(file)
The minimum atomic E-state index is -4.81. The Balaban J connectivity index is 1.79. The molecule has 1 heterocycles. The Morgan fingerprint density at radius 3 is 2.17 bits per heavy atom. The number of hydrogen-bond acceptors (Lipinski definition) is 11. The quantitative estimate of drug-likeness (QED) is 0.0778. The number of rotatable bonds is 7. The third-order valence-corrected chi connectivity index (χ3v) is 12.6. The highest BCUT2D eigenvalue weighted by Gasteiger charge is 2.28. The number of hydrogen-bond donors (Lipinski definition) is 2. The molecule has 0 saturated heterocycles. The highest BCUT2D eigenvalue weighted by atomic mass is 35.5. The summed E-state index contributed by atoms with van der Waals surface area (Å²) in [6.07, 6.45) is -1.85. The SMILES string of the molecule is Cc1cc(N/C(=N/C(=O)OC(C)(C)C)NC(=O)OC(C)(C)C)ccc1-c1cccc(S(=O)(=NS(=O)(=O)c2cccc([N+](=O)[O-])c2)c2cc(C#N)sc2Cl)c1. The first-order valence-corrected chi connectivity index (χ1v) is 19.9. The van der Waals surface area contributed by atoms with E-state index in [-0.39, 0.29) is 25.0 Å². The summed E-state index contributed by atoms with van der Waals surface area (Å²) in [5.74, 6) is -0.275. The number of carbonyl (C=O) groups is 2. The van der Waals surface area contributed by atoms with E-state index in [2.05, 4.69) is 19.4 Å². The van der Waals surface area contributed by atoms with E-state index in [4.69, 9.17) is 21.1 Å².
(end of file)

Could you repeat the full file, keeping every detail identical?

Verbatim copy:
The minimum atomic E-state index is -4.81. The Balaban J connectivity index is 1.79. The molecule has 1 heterocycles. The Morgan fingerprint density at radius 3 is 2.17 bits per heavy atom. The number of hydrogen-bond acceptors (Lipinski definition) is 11. The quantitative estimate of drug-likeness (QED) is 0.0778. The number of rotatable bonds is 7. The third-order valence-corrected chi connectivity index (χ3v) is 12.6. The highest BCUT2D eigenvalue weighted by Gasteiger charge is 2.28. The number of hydrogen-bond donors (Lipinski definition) is 2. The molecule has 0 saturated heterocycles. The highest BCUT2D eigenvalue weighted by atomic mass is 35.5. The summed E-state index contributed by atoms with van der Waals surface area (Å²) in [6.07, 6.45) is -1.85. The SMILES string of the molecule is Cc1cc(N/C(=N/C(=O)OC(C)(C)C)NC(=O)OC(C)(C)C)ccc1-c1cccc(S(=O)(=NS(=O)(=O)c2cccc([N+](=O)[O-])c2)c2cc(C#N)sc2Cl)c1. The first-order valence-corrected chi connectivity index (χ1v) is 19.9. The van der Waals surface area contributed by atoms with E-state index in [-0.39, 0.29) is 25.0 Å². The summed E-state index contributed by atoms with van der Waals surface area (Å²) in [5.74, 6) is -0.275. The number of carbonyl (C=O) groups is 2. The van der Waals surface area contributed by atoms with E-state index in [2.05, 4.69) is 19.4 Å². The van der Waals surface area contributed by atoms with E-state index in [4.69, 9.17) is 21.1 Å².